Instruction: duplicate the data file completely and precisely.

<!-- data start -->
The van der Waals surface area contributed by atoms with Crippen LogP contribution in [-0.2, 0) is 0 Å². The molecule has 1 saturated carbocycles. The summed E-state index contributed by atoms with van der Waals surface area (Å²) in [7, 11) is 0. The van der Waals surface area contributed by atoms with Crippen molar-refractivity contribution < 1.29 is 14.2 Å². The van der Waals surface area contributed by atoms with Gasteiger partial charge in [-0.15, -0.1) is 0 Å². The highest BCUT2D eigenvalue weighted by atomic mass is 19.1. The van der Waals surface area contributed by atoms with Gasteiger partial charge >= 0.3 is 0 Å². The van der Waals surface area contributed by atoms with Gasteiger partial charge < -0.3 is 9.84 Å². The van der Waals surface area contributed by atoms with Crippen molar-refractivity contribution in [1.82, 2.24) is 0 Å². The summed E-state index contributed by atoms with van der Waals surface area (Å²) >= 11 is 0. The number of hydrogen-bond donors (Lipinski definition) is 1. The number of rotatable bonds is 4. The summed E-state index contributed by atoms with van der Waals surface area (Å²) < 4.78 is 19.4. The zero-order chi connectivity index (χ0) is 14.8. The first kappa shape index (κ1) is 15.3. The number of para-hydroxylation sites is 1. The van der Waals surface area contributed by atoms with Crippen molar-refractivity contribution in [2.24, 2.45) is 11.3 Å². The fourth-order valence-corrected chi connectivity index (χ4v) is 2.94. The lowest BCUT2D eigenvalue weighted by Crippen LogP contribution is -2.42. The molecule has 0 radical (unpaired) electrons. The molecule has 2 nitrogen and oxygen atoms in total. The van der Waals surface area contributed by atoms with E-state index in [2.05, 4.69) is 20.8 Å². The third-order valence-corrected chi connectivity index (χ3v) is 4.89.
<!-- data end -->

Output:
The van der Waals surface area contributed by atoms with Crippen LogP contribution in [-0.2, 0) is 0 Å². The molecule has 1 saturated carbocycles. The summed E-state index contributed by atoms with van der Waals surface area (Å²) in [7, 11) is 0. The van der Waals surface area contributed by atoms with Crippen molar-refractivity contribution < 1.29 is 14.2 Å². The van der Waals surface area contributed by atoms with Gasteiger partial charge in [-0.15, -0.1) is 0 Å². The highest BCUT2D eigenvalue weighted by atomic mass is 19.1. The van der Waals surface area contributed by atoms with Gasteiger partial charge >= 0.3 is 0 Å². The van der Waals surface area contributed by atoms with Gasteiger partial charge < -0.3 is 9.84 Å². The van der Waals surface area contributed by atoms with Crippen molar-refractivity contribution in [1.82, 2.24) is 0 Å². The summed E-state index contributed by atoms with van der Waals surface area (Å²) >= 11 is 0. The number of hydrogen-bond donors (Lipinski definition) is 1. The number of rotatable bonds is 4. The summed E-state index contributed by atoms with van der Waals surface area (Å²) < 4.78 is 19.4. The zero-order chi connectivity index (χ0) is 14.8. The first kappa shape index (κ1) is 15.3. The number of para-hydroxylation sites is 1. The van der Waals surface area contributed by atoms with Crippen molar-refractivity contribution in [2.24, 2.45) is 11.3 Å². The fourth-order valence-corrected chi connectivity index (χ4v) is 2.94. The lowest BCUT2D eigenvalue weighted by Crippen LogP contribution is -2.42. The molecule has 0 radical (unpaired) electrons. The molecule has 2 nitrogen and oxygen atoms in total. The van der Waals surface area contributed by atoms with E-state index in [2.05, 4.69) is 20.8 Å². The third-order valence-corrected chi connectivity index (χ3v) is 4.89.